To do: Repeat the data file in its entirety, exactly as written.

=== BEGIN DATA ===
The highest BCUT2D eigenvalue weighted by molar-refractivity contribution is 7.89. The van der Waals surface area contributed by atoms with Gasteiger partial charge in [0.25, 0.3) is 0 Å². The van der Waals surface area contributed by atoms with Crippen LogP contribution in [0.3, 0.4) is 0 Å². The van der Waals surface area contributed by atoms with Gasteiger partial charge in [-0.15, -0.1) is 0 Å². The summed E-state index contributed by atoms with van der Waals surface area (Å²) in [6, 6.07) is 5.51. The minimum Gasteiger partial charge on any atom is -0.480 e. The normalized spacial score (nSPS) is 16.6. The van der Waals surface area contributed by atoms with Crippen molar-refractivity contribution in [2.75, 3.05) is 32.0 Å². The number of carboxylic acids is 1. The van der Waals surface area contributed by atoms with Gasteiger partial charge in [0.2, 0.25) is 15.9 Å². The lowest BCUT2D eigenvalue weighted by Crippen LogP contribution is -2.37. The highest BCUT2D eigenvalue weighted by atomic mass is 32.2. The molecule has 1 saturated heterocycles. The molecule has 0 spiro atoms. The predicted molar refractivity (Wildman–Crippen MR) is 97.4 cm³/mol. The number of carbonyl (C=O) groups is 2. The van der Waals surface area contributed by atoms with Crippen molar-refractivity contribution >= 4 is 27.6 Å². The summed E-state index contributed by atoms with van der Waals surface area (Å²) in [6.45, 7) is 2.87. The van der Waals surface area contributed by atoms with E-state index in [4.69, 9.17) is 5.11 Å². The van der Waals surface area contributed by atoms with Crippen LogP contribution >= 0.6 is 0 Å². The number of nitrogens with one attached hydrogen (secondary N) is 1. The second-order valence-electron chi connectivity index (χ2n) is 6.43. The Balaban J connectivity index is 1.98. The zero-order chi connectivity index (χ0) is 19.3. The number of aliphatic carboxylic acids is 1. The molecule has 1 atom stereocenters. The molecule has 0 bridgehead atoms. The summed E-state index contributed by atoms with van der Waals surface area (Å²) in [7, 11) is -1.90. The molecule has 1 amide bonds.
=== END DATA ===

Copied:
The highest BCUT2D eigenvalue weighted by molar-refractivity contribution is 7.89. The van der Waals surface area contributed by atoms with Gasteiger partial charge in [0.25, 0.3) is 0 Å². The van der Waals surface area contributed by atoms with Crippen LogP contribution in [0.3, 0.4) is 0 Å². The van der Waals surface area contributed by atoms with Gasteiger partial charge in [-0.15, -0.1) is 0 Å². The summed E-state index contributed by atoms with van der Waals surface area (Å²) in [6, 6.07) is 5.51. The minimum Gasteiger partial charge on any atom is -0.480 e. The normalized spacial score (nSPS) is 16.6. The van der Waals surface area contributed by atoms with Crippen molar-refractivity contribution in [2.75, 3.05) is 32.0 Å². The number of carboxylic acids is 1. The van der Waals surface area contributed by atoms with Gasteiger partial charge in [0.2, 0.25) is 15.9 Å². The lowest BCUT2D eigenvalue weighted by Crippen LogP contribution is -2.37. The highest BCUT2D eigenvalue weighted by atomic mass is 32.2. The molecule has 1 saturated heterocycles. The molecule has 0 spiro atoms. The predicted molar refractivity (Wildman–Crippen MR) is 97.4 cm³/mol. The number of carbonyl (C=O) groups is 2. The van der Waals surface area contributed by atoms with Crippen molar-refractivity contribution >= 4 is 27.6 Å². The summed E-state index contributed by atoms with van der Waals surface area (Å²) in [6.45, 7) is 2.87. The van der Waals surface area contributed by atoms with E-state index in [4.69, 9.17) is 5.11 Å². The van der Waals surface area contributed by atoms with Crippen LogP contribution >= 0.6 is 0 Å². The number of nitrogens with one attached hydrogen (secondary N) is 1. The second-order valence-electron chi connectivity index (χ2n) is 6.43. The Balaban J connectivity index is 1.98. The zero-order chi connectivity index (χ0) is 19.3. The number of aliphatic carboxylic acids is 1. The molecule has 1 atom stereocenters. The molecule has 0 bridgehead atoms. The summed E-state index contributed by atoms with van der Waals surface area (Å²) in [7, 11) is -1.90. The molecule has 1 amide bonds.